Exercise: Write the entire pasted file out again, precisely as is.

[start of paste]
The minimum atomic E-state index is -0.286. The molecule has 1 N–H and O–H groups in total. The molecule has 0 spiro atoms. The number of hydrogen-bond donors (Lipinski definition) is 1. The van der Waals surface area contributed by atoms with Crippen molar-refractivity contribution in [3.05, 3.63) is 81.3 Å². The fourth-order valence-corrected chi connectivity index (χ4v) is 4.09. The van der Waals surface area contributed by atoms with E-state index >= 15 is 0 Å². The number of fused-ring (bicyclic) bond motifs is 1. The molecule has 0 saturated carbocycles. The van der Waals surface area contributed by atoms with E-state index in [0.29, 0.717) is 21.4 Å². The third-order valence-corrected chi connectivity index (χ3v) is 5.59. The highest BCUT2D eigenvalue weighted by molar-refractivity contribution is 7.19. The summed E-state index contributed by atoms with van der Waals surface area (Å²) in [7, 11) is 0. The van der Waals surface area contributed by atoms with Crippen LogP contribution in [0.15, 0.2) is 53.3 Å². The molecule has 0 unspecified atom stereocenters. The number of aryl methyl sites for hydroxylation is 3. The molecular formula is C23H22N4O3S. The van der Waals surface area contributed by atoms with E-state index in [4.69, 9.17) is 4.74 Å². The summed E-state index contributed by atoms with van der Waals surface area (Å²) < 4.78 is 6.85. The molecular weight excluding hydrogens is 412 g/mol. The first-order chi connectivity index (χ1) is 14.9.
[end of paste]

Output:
The minimum atomic E-state index is -0.286. The molecule has 1 N–H and O–H groups in total. The molecule has 0 spiro atoms. The number of hydrogen-bond donors (Lipinski definition) is 1. The van der Waals surface area contributed by atoms with Crippen molar-refractivity contribution in [3.05, 3.63) is 81.3 Å². The fourth-order valence-corrected chi connectivity index (χ4v) is 4.09. The van der Waals surface area contributed by atoms with E-state index >= 15 is 0 Å². The number of fused-ring (bicyclic) bond motifs is 1. The molecule has 0 saturated carbocycles. The van der Waals surface area contributed by atoms with E-state index in [0.29, 0.717) is 21.4 Å². The third-order valence-corrected chi connectivity index (χ3v) is 5.59. The highest BCUT2D eigenvalue weighted by molar-refractivity contribution is 7.19. The summed E-state index contributed by atoms with van der Waals surface area (Å²) in [7, 11) is 0. The van der Waals surface area contributed by atoms with Crippen LogP contribution in [0.15, 0.2) is 53.3 Å². The molecule has 0 unspecified atom stereocenters. The number of aryl methyl sites for hydroxylation is 3. The molecular formula is C23H22N4O3S. The van der Waals surface area contributed by atoms with E-state index in [4.69, 9.17) is 4.74 Å². The summed E-state index contributed by atoms with van der Waals surface area (Å²) < 4.78 is 6.85. The molecular weight excluding hydrogens is 412 g/mol. The first-order chi connectivity index (χ1) is 14.9.